Out of all the great mass of poor labour it presents in connection with its maritime areas, there are some remarkable facts to chronicle. The wages of these thousands are kept at the level they are by the Mersey Docks and Harbour Board, which, being a combination of shipping and railway interests, has subordinated the privileges associated with harbour rights and dues to commercial usage. Prior to 1857, the people of Liverpool, through their Corporation, possessed the full rights over the river and the dock trade, but for some inscrutable reason Parliament in that year consented to a Bill, promoted by big commercial and maritime interests in Manchester and the Great Western Railway Company, which gave the Board they constituted full power to step in and deprive the city of Liverpool of its ancient rights to control its own port. It was, in short, a monstrous piece of commercial ingenuity. The best that Liverpool could do under the circumstances was to extract, with great difficulty, the sum of £1,500,000 by way of compensation. What the value of the Dock dues of Liverpool represents is shown by the fact that in 1906 the total income was £1,305,509. Of this no less than £303,223 were town dues—money that should, according to ancient right, have gone to the benefit of the citizens.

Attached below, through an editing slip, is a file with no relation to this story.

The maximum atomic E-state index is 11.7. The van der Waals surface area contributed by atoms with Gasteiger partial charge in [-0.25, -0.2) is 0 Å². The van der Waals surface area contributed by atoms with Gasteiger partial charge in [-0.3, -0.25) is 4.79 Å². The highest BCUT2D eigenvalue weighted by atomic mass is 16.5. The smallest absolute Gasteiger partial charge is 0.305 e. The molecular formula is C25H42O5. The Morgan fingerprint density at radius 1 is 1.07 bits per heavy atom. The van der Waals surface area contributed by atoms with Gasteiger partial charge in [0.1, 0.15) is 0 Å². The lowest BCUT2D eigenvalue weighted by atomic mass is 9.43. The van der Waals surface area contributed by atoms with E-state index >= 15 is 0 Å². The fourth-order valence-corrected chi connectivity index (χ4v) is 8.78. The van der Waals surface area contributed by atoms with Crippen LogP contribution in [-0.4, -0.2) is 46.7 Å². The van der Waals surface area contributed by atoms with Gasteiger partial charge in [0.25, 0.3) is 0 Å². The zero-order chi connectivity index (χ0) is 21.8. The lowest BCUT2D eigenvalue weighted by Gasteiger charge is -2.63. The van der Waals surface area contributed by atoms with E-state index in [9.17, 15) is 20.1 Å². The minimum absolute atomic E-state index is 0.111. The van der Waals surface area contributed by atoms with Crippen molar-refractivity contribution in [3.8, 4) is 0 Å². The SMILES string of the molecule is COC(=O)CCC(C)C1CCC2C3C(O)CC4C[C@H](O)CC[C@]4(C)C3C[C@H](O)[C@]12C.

Since the Board so successfully promoted its monopoly of what morally was a public service, it has steadfastly refused to admit the city any representation in its affairs. Nothwithstanding its enormous financial resources and powers to derive revenue for the purpose, the Board also steadfastly refuses to page 58 pay above the wages already mentioned to the thousands of unskilled casual labourers it keeps at its beck and call. It is part of economic phenomena that there is a large surplus of labour to draw on, and keep the supply well above the demand. Whether the municipality would have done better may be debatable: none the less it is difficult to conceive of it perpetrating an evil worse or more inhuman. It is one of the anomalies of public opinion in England that a private commercial body can keep thousands of men, women, and children at the point of starvation and demoralisation by chronic under-payment, whilst if a municipality dared to perpetrate the evil, there would be a horde of indignant ratepayers, bishops, clergymen, reformers, and journalists demanding to know what on earth the Council was about.